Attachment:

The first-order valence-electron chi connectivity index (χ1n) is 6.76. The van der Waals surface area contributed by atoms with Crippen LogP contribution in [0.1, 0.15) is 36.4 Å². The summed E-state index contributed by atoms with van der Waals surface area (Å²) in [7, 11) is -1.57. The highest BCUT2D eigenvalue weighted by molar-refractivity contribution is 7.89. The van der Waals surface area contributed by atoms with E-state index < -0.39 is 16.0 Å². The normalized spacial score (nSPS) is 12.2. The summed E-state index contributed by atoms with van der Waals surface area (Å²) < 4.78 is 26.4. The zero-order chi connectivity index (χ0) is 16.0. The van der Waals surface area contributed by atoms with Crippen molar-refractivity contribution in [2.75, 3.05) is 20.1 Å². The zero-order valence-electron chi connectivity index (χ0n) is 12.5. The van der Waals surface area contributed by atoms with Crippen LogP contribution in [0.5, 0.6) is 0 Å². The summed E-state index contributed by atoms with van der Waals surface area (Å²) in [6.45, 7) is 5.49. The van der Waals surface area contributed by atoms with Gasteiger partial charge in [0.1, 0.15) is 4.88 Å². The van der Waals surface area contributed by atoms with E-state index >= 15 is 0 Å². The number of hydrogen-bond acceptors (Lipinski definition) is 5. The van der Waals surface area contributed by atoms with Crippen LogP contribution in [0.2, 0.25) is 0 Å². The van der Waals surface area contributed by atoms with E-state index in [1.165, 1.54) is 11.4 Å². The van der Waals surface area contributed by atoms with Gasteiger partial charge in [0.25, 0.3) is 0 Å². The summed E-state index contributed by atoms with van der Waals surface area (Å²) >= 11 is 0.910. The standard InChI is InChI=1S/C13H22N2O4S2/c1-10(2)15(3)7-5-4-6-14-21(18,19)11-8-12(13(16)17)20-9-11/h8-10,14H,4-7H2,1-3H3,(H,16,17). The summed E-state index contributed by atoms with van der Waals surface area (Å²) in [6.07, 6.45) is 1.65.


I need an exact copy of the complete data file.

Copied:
The first-order valence-electron chi connectivity index (χ1n) is 6.76. The van der Waals surface area contributed by atoms with Crippen LogP contribution in [0.1, 0.15) is 36.4 Å². The summed E-state index contributed by atoms with van der Waals surface area (Å²) in [7, 11) is -1.57. The highest BCUT2D eigenvalue weighted by molar-refractivity contribution is 7.89. The van der Waals surface area contributed by atoms with E-state index < -0.39 is 16.0 Å². The normalized spacial score (nSPS) is 12.2. The summed E-state index contributed by atoms with van der Waals surface area (Å²) < 4.78 is 26.4. The zero-order chi connectivity index (χ0) is 16.0. The van der Waals surface area contributed by atoms with Crippen molar-refractivity contribution in [2.75, 3.05) is 20.1 Å². The zero-order valence-electron chi connectivity index (χ0n) is 12.5. The van der Waals surface area contributed by atoms with Crippen LogP contribution in [0.5, 0.6) is 0 Å². The summed E-state index contributed by atoms with van der Waals surface area (Å²) in [6.45, 7) is 5.49. The van der Waals surface area contributed by atoms with Gasteiger partial charge in [0.1, 0.15) is 4.88 Å². The van der Waals surface area contributed by atoms with E-state index >= 15 is 0 Å². The number of hydrogen-bond acceptors (Lipinski definition) is 5. The van der Waals surface area contributed by atoms with Crippen LogP contribution in [0.2, 0.25) is 0 Å². The van der Waals surface area contributed by atoms with E-state index in [1.165, 1.54) is 11.4 Å². The van der Waals surface area contributed by atoms with Gasteiger partial charge in [0.25, 0.3) is 0 Å². The summed E-state index contributed by atoms with van der Waals surface area (Å²) >= 11 is 0.910. The standard InChI is InChI=1S/C13H22N2O4S2/c1-10(2)15(3)7-5-4-6-14-21(18,19)11-8-12(13(16)17)20-9-11/h8-10,14H,4-7H2,1-3H3,(H,16,17). The summed E-state index contributed by atoms with van der Waals surface area (Å²) in [6.07, 6.45) is 1.65.